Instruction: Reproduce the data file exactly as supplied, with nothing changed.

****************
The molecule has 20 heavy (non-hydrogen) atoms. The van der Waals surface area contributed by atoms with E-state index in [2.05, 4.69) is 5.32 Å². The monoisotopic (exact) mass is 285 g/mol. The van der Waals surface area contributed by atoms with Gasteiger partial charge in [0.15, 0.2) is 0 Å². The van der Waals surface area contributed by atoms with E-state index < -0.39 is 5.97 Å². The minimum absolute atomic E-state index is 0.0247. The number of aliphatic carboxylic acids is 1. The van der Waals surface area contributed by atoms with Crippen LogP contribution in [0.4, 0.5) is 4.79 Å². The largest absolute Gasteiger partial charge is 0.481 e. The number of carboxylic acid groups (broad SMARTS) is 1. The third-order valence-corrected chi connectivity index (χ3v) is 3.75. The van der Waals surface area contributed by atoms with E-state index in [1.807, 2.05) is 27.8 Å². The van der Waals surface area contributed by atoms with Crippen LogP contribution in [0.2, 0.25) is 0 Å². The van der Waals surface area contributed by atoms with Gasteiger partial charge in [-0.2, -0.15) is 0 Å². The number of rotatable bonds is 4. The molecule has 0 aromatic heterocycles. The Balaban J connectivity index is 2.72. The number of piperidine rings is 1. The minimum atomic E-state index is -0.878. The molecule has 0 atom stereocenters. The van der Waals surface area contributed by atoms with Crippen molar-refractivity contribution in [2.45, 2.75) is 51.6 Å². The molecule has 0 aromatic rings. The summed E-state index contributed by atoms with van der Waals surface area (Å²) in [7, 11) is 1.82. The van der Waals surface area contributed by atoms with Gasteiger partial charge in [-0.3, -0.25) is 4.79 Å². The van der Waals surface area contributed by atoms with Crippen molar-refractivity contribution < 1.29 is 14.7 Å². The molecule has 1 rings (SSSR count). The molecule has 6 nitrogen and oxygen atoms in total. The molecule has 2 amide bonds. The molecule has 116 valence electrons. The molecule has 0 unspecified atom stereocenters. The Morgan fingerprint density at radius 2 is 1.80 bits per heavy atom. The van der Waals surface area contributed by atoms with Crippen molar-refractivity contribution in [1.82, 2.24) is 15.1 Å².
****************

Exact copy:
The molecule has 20 heavy (non-hydrogen) atoms. The van der Waals surface area contributed by atoms with E-state index in [2.05, 4.69) is 5.32 Å². The monoisotopic (exact) mass is 285 g/mol. The van der Waals surface area contributed by atoms with Gasteiger partial charge in [0.15, 0.2) is 0 Å². The van der Waals surface area contributed by atoms with E-state index < -0.39 is 5.97 Å². The minimum absolute atomic E-state index is 0.0247. The number of aliphatic carboxylic acids is 1. The van der Waals surface area contributed by atoms with Crippen LogP contribution in [0.4, 0.5) is 4.79 Å². The largest absolute Gasteiger partial charge is 0.481 e. The number of carboxylic acid groups (broad SMARTS) is 1. The third-order valence-corrected chi connectivity index (χ3v) is 3.75. The van der Waals surface area contributed by atoms with E-state index in [1.807, 2.05) is 27.8 Å². The van der Waals surface area contributed by atoms with Crippen LogP contribution in [0.2, 0.25) is 0 Å². The van der Waals surface area contributed by atoms with Gasteiger partial charge in [-0.2, -0.15) is 0 Å². The number of rotatable bonds is 4. The molecule has 0 aromatic heterocycles. The Balaban J connectivity index is 2.72. The number of piperidine rings is 1. The minimum atomic E-state index is -0.878. The molecule has 0 atom stereocenters. The van der Waals surface area contributed by atoms with Crippen molar-refractivity contribution in [2.45, 2.75) is 51.6 Å². The molecule has 0 aromatic rings. The summed E-state index contributed by atoms with van der Waals surface area (Å²) in [7, 11) is 1.82. The van der Waals surface area contributed by atoms with Gasteiger partial charge in [-0.3, -0.25) is 4.79 Å². The van der Waals surface area contributed by atoms with Crippen molar-refractivity contribution < 1.29 is 14.7 Å². The molecule has 1 rings (SSSR count). The molecule has 6 nitrogen and oxygen atoms in total. The molecule has 2 amide bonds. The molecule has 116 valence electrons. The molecule has 0 unspecified atom stereocenters. The Morgan fingerprint density at radius 2 is 1.80 bits per heavy atom. The van der Waals surface area contributed by atoms with Crippen molar-refractivity contribution in [1.82, 2.24) is 15.1 Å².